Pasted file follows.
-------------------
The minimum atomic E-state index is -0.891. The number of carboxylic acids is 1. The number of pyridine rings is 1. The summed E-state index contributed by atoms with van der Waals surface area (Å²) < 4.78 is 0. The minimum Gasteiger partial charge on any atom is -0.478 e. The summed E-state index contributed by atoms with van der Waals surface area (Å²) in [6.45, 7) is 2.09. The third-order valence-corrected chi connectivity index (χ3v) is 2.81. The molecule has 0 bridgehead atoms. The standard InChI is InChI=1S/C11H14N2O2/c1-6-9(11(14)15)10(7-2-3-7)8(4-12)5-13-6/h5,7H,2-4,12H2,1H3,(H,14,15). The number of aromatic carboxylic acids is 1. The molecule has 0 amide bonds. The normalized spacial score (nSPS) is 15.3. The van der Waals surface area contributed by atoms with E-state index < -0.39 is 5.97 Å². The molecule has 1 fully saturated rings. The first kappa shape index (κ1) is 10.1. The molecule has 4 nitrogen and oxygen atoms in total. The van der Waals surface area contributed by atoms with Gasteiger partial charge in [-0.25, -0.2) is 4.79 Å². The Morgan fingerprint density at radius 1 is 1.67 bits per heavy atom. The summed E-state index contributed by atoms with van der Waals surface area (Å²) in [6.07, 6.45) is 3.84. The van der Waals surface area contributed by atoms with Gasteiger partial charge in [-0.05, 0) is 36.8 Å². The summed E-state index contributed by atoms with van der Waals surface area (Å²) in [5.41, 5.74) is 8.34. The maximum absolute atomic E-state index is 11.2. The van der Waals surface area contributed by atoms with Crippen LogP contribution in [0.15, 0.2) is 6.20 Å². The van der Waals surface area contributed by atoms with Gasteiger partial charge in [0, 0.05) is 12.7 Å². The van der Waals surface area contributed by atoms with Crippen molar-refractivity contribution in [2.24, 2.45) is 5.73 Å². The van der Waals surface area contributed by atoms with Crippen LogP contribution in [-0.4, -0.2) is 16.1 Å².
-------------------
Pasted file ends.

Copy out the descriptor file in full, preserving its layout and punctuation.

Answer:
The minimum atomic E-state index is -0.891. The number of carboxylic acids is 1. The number of pyridine rings is 1. The summed E-state index contributed by atoms with van der Waals surface area (Å²) < 4.78 is 0. The minimum Gasteiger partial charge on any atom is -0.478 e. The summed E-state index contributed by atoms with van der Waals surface area (Å²) in [6.45, 7) is 2.09. The third-order valence-corrected chi connectivity index (χ3v) is 2.81. The molecule has 0 bridgehead atoms. The standard InChI is InChI=1S/C11H14N2O2/c1-6-9(11(14)15)10(7-2-3-7)8(4-12)5-13-6/h5,7H,2-4,12H2,1H3,(H,14,15). The number of aromatic carboxylic acids is 1. The molecule has 0 amide bonds. The normalized spacial score (nSPS) is 15.3. The van der Waals surface area contributed by atoms with E-state index < -0.39 is 5.97 Å². The molecule has 1 fully saturated rings. The first kappa shape index (κ1) is 10.1. The molecule has 4 nitrogen and oxygen atoms in total. The van der Waals surface area contributed by atoms with Gasteiger partial charge in [-0.25, -0.2) is 4.79 Å². The Morgan fingerprint density at radius 1 is 1.67 bits per heavy atom. The summed E-state index contributed by atoms with van der Waals surface area (Å²) in [6.07, 6.45) is 3.84. The van der Waals surface area contributed by atoms with Gasteiger partial charge in [-0.05, 0) is 36.8 Å². The summed E-state index contributed by atoms with van der Waals surface area (Å²) in [5.41, 5.74) is 8.34. The maximum absolute atomic E-state index is 11.2. The van der Waals surface area contributed by atoms with Crippen LogP contribution in [0.15, 0.2) is 6.20 Å². The van der Waals surface area contributed by atoms with Gasteiger partial charge in [0, 0.05) is 12.7 Å². The van der Waals surface area contributed by atoms with Crippen molar-refractivity contribution in [2.24, 2.45) is 5.73 Å². The van der Waals surface area contributed by atoms with Crippen LogP contribution in [-0.4, -0.2) is 16.1 Å².